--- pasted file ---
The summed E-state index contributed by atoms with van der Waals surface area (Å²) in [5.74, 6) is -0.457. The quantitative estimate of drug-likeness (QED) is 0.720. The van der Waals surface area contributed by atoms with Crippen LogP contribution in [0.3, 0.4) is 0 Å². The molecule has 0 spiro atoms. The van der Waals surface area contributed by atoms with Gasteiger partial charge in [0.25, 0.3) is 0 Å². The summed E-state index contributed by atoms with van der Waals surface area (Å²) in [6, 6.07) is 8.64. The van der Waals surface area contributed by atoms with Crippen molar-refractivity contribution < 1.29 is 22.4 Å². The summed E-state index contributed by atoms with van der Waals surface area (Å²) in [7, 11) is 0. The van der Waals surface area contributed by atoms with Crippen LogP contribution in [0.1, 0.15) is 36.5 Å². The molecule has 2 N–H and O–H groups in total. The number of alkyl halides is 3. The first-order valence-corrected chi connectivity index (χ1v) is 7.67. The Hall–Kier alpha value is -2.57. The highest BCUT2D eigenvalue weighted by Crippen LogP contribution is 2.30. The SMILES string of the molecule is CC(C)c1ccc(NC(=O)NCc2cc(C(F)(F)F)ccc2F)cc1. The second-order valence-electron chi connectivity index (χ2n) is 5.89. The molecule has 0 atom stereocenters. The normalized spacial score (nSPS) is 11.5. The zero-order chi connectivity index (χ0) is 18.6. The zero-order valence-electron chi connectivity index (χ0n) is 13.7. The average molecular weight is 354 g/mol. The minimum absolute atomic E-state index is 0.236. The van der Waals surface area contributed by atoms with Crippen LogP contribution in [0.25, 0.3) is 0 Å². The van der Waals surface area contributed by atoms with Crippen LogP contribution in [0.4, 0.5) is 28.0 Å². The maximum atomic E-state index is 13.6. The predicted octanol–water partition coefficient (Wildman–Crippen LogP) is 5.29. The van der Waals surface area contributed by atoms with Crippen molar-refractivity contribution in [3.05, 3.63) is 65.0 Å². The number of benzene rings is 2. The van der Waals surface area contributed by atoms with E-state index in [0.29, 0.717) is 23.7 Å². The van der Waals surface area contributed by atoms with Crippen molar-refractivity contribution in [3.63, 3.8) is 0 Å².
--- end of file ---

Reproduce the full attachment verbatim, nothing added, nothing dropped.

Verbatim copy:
The summed E-state index contributed by atoms with van der Waals surface area (Å²) in [5.74, 6) is -0.457. The quantitative estimate of drug-likeness (QED) is 0.720. The van der Waals surface area contributed by atoms with Crippen LogP contribution in [0.3, 0.4) is 0 Å². The molecule has 0 spiro atoms. The van der Waals surface area contributed by atoms with Gasteiger partial charge in [0.25, 0.3) is 0 Å². The summed E-state index contributed by atoms with van der Waals surface area (Å²) in [6, 6.07) is 8.64. The van der Waals surface area contributed by atoms with Crippen molar-refractivity contribution < 1.29 is 22.4 Å². The summed E-state index contributed by atoms with van der Waals surface area (Å²) in [7, 11) is 0. The van der Waals surface area contributed by atoms with Crippen LogP contribution in [0.1, 0.15) is 36.5 Å². The molecule has 2 N–H and O–H groups in total. The number of alkyl halides is 3. The first-order valence-corrected chi connectivity index (χ1v) is 7.67. The Hall–Kier alpha value is -2.57. The highest BCUT2D eigenvalue weighted by Crippen LogP contribution is 2.30. The SMILES string of the molecule is CC(C)c1ccc(NC(=O)NCc2cc(C(F)(F)F)ccc2F)cc1. The second-order valence-electron chi connectivity index (χ2n) is 5.89. The molecule has 0 atom stereocenters. The normalized spacial score (nSPS) is 11.5. The zero-order chi connectivity index (χ0) is 18.6. The zero-order valence-electron chi connectivity index (χ0n) is 13.7. The average molecular weight is 354 g/mol. The minimum absolute atomic E-state index is 0.236. The van der Waals surface area contributed by atoms with Crippen LogP contribution in [0.25, 0.3) is 0 Å². The van der Waals surface area contributed by atoms with Crippen LogP contribution in [0.4, 0.5) is 28.0 Å². The maximum atomic E-state index is 13.6. The predicted octanol–water partition coefficient (Wildman–Crippen LogP) is 5.29. The van der Waals surface area contributed by atoms with Crippen molar-refractivity contribution in [3.05, 3.63) is 65.0 Å². The number of benzene rings is 2. The van der Waals surface area contributed by atoms with E-state index in [0.29, 0.717) is 23.7 Å². The van der Waals surface area contributed by atoms with Crippen molar-refractivity contribution in [3.63, 3.8) is 0 Å².